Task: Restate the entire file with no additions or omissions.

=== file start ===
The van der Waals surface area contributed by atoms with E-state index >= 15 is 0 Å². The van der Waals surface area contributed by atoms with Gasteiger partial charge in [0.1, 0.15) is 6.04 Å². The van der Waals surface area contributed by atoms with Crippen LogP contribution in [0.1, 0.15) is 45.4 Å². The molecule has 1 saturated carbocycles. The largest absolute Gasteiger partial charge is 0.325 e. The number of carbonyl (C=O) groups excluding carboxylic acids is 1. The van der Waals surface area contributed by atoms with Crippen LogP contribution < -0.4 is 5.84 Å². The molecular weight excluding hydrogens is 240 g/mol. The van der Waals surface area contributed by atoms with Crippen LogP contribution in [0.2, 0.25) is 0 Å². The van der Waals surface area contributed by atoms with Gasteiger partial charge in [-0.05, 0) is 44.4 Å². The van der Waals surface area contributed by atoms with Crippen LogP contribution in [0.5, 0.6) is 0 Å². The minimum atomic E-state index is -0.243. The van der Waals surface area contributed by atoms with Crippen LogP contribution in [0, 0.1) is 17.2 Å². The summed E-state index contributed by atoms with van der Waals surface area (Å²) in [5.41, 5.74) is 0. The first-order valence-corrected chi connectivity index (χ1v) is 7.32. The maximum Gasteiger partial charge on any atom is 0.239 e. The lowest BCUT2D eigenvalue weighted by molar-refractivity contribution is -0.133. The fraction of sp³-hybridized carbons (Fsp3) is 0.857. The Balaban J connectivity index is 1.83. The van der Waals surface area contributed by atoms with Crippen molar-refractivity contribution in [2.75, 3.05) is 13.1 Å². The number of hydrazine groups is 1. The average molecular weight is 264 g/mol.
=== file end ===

The van der Waals surface area contributed by atoms with E-state index >= 15 is 0 Å². The van der Waals surface area contributed by atoms with Gasteiger partial charge in [0.1, 0.15) is 6.04 Å². The van der Waals surface area contributed by atoms with Crippen LogP contribution in [0.1, 0.15) is 45.4 Å². The molecule has 1 saturated carbocycles. The largest absolute Gasteiger partial charge is 0.325 e. The number of carbonyl (C=O) groups excluding carboxylic acids is 1. The van der Waals surface area contributed by atoms with Crippen LogP contribution < -0.4 is 5.84 Å². The molecular weight excluding hydrogens is 240 g/mol. The van der Waals surface area contributed by atoms with Crippen LogP contribution in [0.2, 0.25) is 0 Å². The van der Waals surface area contributed by atoms with Gasteiger partial charge in [-0.05, 0) is 44.4 Å². The van der Waals surface area contributed by atoms with Crippen LogP contribution in [0.5, 0.6) is 0 Å². The minimum atomic E-state index is -0.243. The van der Waals surface area contributed by atoms with Crippen LogP contribution in [0, 0.1) is 17.2 Å². The summed E-state index contributed by atoms with van der Waals surface area (Å²) in [5.41, 5.74) is 0. The first-order valence-corrected chi connectivity index (χ1v) is 7.32. The maximum Gasteiger partial charge on any atom is 0.239 e. The lowest BCUT2D eigenvalue weighted by molar-refractivity contribution is -0.133. The fraction of sp³-hybridized carbons (Fsp3) is 0.857. The Balaban J connectivity index is 1.83. The van der Waals surface area contributed by atoms with Crippen molar-refractivity contribution in [2.75, 3.05) is 13.1 Å². The number of hydrazine groups is 1. The average molecular weight is 264 g/mol.